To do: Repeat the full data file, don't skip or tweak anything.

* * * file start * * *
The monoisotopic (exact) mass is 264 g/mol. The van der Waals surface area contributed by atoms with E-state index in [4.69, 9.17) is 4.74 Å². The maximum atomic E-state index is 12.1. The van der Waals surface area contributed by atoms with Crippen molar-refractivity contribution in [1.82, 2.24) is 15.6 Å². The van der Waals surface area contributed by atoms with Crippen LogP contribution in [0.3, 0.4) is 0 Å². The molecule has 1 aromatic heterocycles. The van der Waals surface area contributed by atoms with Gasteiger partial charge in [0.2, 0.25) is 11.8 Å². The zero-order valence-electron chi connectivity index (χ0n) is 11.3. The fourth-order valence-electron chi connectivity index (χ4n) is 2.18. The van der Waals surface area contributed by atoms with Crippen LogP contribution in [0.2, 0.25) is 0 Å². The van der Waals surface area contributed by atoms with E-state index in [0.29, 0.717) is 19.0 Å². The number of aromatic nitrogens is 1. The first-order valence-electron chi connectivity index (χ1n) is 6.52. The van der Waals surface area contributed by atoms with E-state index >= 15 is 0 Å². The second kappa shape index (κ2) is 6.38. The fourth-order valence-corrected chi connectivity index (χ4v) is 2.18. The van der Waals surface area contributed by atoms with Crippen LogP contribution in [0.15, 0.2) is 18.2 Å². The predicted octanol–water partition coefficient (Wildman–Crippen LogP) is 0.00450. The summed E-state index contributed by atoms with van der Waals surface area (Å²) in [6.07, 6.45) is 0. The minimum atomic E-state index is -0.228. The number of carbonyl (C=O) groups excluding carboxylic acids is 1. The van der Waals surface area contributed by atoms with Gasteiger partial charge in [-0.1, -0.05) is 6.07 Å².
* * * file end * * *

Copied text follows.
The monoisotopic (exact) mass is 264 g/mol. The van der Waals surface area contributed by atoms with E-state index in [4.69, 9.17) is 4.74 Å². The maximum atomic E-state index is 12.1. The van der Waals surface area contributed by atoms with Crippen molar-refractivity contribution in [1.82, 2.24) is 15.6 Å². The van der Waals surface area contributed by atoms with Crippen LogP contribution in [0.3, 0.4) is 0 Å². The molecule has 1 aromatic heterocycles. The van der Waals surface area contributed by atoms with Gasteiger partial charge in [0.2, 0.25) is 11.8 Å². The zero-order valence-electron chi connectivity index (χ0n) is 11.3. The fourth-order valence-electron chi connectivity index (χ4n) is 2.18. The van der Waals surface area contributed by atoms with Crippen LogP contribution in [0.2, 0.25) is 0 Å². The van der Waals surface area contributed by atoms with E-state index in [0.29, 0.717) is 19.0 Å². The number of aromatic nitrogens is 1. The first-order valence-electron chi connectivity index (χ1n) is 6.52. The van der Waals surface area contributed by atoms with E-state index >= 15 is 0 Å². The second kappa shape index (κ2) is 6.38. The fourth-order valence-corrected chi connectivity index (χ4v) is 2.18. The van der Waals surface area contributed by atoms with Crippen LogP contribution in [0.15, 0.2) is 18.2 Å². The predicted octanol–water partition coefficient (Wildman–Crippen LogP) is 0.00450. The summed E-state index contributed by atoms with van der Waals surface area (Å²) in [6.07, 6.45) is 0. The minimum atomic E-state index is -0.228. The number of carbonyl (C=O) groups excluding carboxylic acids is 1. The van der Waals surface area contributed by atoms with Gasteiger partial charge in [-0.1, -0.05) is 6.07 Å².